n Africa Conflict Monthly Monitor - Fixing mining industry woes is essential for South Africa's domestic stability - : Southern Africa - issue in focus

Volume 2013, Issue 08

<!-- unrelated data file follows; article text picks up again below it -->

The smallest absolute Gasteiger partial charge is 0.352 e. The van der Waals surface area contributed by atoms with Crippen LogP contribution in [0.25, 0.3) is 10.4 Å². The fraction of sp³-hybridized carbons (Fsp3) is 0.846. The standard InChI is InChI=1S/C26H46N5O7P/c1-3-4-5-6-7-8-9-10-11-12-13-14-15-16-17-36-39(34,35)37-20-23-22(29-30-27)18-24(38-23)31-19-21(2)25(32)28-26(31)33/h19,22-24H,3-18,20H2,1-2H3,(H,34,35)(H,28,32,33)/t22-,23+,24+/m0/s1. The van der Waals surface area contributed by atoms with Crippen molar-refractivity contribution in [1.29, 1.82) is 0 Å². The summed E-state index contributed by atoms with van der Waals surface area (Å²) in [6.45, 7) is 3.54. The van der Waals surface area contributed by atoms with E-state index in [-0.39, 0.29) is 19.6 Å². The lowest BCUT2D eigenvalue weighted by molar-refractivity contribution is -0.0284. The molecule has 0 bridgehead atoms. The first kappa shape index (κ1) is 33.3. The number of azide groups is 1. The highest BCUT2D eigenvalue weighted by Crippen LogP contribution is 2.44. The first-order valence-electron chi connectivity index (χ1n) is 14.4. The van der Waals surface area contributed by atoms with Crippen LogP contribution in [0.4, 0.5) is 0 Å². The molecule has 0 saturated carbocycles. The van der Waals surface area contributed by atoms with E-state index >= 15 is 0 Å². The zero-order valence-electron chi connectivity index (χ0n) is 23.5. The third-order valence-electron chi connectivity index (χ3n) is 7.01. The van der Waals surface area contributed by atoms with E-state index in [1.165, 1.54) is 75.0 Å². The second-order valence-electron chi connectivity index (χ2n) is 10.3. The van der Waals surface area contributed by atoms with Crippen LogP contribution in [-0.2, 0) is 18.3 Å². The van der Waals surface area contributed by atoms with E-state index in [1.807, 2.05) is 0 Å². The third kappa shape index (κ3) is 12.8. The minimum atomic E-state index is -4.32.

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Marred by wildcat strikes amid controversy concerning poor and dangerous working conditions and low workers' wages, the economically vital mining industry of South Africa has become increasingly volatile. The industry is a fair bellwether for social unrest in the country. The South African Government has thus far struggled with indecision about mining regulation, leaving the future of the industry in doubt about its role in the national economy. In mid-July 2013, 5,600 mine workers under the Association of Mineworkers and Construction Union (AMCU) went on strike after the AMCU neglected to sign a stability agreement and peace pact that would attempt to solidify the industry while pay negotiations remained on-going. A 'peace pact' is needed in the wake of a string of disruptions and violence that escalated from labour strikes in August 2012, when dozens of people were killed in clashes between striking miners and police at the Lonmin platinum mine near Marikana. The Markinana incident brought the issue of worker's rights to global attention. The AMCU has since followed up with the rally cry for "a living wage," or a pay increase that will provide enough for a miner and his dependents to satisfy family needs.

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